6. Prince Igor

When Borodin died unexpectedly in 1887 he left his opera, Prince Igor, in a complete mess. It took the combined talents of Rimsky-Korsakov (as ever!) and Alexandr Glazunov to shape all the drafts, sketches and sundry bits of paper into anything resembling a complete opera.

But this very shaping, in some ways, also contributed to the problematic nature of the work. The two editors/compilers – distinguished composers themselves – were constrained inevitably to make decisions that, equally inevitably, have since been questioned. Below you’ll find a performance of one result of that questioning process, the so-called Mariinsky Edition, whose main (but far from only) deviation from the Korsakov/Glazunov score consists in reversing acts one and two, so that after the Prologue the action moves immediately to the Polovtsian camp.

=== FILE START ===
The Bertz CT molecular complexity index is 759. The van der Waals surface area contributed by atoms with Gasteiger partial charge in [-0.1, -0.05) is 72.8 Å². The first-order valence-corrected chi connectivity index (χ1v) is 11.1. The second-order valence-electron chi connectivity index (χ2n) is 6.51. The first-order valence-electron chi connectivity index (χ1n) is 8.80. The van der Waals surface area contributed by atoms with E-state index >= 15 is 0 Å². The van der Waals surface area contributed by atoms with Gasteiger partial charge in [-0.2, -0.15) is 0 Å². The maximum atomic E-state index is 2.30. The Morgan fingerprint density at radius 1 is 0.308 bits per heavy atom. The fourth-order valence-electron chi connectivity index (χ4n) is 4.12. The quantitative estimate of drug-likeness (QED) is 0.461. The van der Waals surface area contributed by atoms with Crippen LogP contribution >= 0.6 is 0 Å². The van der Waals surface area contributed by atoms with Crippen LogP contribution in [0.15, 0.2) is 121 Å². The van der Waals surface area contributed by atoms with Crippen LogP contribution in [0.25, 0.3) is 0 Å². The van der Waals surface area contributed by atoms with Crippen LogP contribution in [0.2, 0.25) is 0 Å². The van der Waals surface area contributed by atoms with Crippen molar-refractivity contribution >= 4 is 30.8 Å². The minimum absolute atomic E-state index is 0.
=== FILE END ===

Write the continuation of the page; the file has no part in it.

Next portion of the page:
This Kirov performance has been restricted to YouTube so I’m not allowed to embed it. But, don’t worry, the links for each section will take you there safely:

Prince Igor:

Prologue – The cathedral square in the ancient Russian city of Putivl
Act 1 – Evening in the Polovtsians’ camp

Act 2: Scene 1– The prince court of Vladimir Galitsky in Putivl
Act 2, scene 2 – A room in Yaroslavna’s palace

Act 3 – The Polovtsian camp

Act 4 – The city wall in the ruins of Putivl at dawn

I’m afraid this vocal score is of only limited use for following the above performance since a) there’s no English translation; b) it’s the original version which means that the acts are in the wrong order; and c) the Mariinsky Edition has some extra music. But, if you’re prepared to do a little juggling or are just interested in having sight of it…

Vocal score (Russian, German,